The real impact of social media on celebrities

Emma Costigan

In 1997, the media had a hand in the gruesome death of Princess Diana. Twenty-three years later, social media has become one of the most powerful mediums for communication. Despite its considerable advantages, it has become particularly dangerous, allowing the general public to fuel its ruinous ways.

Its drastic evolution has brought with it a surge of negativity, particularly towards those who are in the public eye.

Surely, we owe a duty of care to these people whose job it is to entertain us. Instead, our society scrutinises them for not being as “perfect” as we initially perceived them to be.

Thousands of people have launched their careers through social media. Sophie Hinchcliffe, a social media influencer, receives a huge number of hate comments daily, while she’s just doing what she loves to do – cleaning. Speaking on her Instagram story, Sophie said “I never quite know what I do so wrong…I don’t deserve to be completely pulled apart.” This highlights the bizarre nature of these comments. There is no purpose to them, except the intention to be nasty.

In an interview with BBC Breakfast, Billie Eilish explained that she has stopped reading comments on her Instagram posts because “it was ruining my life, once again.” The singer (18) has been in the public eye since 2015. Imagine being 13-years-old and being subject to such emotional abuse, it’s obvious this kind of thing takes its toll on you.

Eilish has previously commented on her choice to constantly wear baggy outfits during her Calvin Klein ad. She said, “Nobody can have an opinion [on my body] because they haven’t seen what’s underneath.” The mentality that you need to conceal yourself against the world because of the disgusting comments that circulate is ridiculous. People shouldn’t be made to feel like this, famous or not.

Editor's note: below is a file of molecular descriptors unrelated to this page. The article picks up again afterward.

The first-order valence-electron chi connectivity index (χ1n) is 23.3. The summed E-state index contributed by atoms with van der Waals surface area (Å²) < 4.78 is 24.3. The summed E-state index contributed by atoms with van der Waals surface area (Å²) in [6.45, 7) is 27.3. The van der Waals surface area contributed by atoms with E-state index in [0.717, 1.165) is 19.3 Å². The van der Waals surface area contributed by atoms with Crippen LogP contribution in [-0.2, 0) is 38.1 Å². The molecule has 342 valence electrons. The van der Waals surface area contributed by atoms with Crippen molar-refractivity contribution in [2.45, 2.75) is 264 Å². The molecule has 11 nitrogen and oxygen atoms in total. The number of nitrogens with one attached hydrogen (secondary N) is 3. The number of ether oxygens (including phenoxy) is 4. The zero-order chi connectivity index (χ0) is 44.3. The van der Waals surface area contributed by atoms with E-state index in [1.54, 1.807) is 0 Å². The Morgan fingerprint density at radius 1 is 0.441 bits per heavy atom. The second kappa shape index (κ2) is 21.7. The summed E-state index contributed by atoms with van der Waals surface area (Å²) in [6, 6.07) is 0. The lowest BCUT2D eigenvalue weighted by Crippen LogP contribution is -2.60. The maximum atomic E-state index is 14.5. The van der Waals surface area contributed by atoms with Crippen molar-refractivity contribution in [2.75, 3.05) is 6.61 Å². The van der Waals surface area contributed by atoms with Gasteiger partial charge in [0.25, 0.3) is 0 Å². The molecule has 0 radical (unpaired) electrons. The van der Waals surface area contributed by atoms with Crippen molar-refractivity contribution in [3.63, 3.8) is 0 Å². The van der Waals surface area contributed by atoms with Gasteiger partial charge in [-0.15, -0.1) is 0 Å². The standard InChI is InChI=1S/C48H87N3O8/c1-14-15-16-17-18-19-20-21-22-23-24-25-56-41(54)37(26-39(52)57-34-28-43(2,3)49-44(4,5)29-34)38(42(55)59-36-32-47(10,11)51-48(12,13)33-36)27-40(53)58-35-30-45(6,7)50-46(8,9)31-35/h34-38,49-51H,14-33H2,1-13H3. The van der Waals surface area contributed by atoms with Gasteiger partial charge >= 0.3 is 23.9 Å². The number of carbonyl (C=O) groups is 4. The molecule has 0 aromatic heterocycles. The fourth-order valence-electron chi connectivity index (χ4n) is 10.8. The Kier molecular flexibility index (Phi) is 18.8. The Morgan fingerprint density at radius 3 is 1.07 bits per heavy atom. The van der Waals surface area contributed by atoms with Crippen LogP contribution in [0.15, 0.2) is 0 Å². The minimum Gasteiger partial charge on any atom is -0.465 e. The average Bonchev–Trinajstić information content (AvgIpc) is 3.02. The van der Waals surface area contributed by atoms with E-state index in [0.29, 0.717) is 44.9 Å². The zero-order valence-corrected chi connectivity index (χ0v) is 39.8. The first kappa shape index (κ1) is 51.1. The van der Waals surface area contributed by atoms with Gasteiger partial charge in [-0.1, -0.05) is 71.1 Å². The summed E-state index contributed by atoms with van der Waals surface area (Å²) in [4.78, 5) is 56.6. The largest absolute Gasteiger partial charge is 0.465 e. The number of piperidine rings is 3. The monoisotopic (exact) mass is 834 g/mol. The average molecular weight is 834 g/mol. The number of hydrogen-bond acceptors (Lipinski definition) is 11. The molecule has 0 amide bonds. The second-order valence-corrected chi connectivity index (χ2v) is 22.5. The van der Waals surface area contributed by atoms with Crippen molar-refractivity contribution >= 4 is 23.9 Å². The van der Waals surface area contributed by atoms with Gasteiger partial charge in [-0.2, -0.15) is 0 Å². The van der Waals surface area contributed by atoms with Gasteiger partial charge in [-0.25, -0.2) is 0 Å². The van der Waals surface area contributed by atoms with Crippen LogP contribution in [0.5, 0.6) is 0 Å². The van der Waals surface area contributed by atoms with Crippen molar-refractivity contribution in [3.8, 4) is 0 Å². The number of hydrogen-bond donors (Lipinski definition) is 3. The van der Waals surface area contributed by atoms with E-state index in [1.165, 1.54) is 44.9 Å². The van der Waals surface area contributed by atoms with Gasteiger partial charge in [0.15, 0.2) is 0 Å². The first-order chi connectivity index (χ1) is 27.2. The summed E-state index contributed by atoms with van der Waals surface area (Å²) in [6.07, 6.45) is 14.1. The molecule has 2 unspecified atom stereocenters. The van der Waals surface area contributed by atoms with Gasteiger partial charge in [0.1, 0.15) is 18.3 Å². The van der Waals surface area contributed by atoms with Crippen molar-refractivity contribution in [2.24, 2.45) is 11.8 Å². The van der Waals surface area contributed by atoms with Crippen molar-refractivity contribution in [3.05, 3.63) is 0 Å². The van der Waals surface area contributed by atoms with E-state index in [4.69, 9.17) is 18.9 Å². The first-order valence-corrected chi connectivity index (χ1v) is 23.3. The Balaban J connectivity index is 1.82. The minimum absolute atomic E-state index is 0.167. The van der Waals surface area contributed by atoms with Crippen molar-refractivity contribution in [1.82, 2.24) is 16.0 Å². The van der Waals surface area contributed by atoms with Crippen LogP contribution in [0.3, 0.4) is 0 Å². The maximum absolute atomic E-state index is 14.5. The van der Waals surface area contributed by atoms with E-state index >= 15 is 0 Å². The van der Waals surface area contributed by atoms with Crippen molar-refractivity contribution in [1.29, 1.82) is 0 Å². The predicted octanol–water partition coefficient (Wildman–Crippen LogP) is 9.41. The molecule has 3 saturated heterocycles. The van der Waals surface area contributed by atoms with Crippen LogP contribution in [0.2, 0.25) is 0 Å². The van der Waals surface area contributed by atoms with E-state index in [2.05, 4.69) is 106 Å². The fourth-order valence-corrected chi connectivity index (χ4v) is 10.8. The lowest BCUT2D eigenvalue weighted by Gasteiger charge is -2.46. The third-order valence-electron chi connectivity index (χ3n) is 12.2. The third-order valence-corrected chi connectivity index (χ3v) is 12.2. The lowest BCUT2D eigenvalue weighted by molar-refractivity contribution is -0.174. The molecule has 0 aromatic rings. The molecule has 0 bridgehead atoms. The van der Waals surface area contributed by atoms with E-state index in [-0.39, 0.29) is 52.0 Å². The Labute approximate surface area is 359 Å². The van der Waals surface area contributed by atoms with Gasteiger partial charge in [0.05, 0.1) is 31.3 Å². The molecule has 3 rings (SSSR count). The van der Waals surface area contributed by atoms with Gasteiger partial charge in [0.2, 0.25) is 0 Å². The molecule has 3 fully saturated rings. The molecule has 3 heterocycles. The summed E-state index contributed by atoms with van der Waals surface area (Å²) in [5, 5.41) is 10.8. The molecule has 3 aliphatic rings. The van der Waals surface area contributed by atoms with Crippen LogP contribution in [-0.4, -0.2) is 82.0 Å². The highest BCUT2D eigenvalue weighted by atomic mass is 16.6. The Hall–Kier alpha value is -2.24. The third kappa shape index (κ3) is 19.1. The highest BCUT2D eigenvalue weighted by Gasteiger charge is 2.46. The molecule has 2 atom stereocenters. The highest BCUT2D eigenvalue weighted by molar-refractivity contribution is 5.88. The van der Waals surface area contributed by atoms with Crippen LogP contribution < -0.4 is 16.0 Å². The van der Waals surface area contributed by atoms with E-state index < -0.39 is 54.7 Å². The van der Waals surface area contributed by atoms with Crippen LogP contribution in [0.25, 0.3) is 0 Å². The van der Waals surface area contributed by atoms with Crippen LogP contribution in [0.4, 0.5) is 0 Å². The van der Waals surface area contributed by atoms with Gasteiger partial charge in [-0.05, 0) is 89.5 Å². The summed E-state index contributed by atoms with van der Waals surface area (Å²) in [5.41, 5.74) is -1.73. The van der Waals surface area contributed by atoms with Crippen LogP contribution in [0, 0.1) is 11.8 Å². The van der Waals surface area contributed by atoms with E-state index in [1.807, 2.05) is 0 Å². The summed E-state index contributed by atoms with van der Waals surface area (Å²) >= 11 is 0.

On February 15th, the true, destructive nature of these hate comments led to the death of Love Island presenter, Caroline Flack. In recent months, Flack had been accused of the domestic abuse of her boyfriend, Lewis Burton. Headline upon headline appeared online shaming her, and dehumanising her. Thousands flocked to her social media platforms, particularly Instagram to express their disgust. Thousands of vicious attacks through meaningless words.

TV personality, Stacey Solomon shared her condolences through a heartfelt Instagram post saying  “Remember that there is a human in every picture, behind every story, every post, every headline, and every tv screen, a real person, taking it all in, the good and the bad.”

Yes, people in the public eye choose this way of life. However, this is not an excuse to harass them. On February 20th, Stormzy deleted both his Twitter and Instagram accounts, more than likely in an attempt to shield himself from cruelty. In sad reality, even those that limit their social media presence won’t really have escaped its immense power.

Social media breeds hatred. It breeds pain. How can we allow actions like these to happen? How many times does this need to happen before these “trolls” realise that it has happened too many times.

Emma Costigan 

Image Credit: Flickr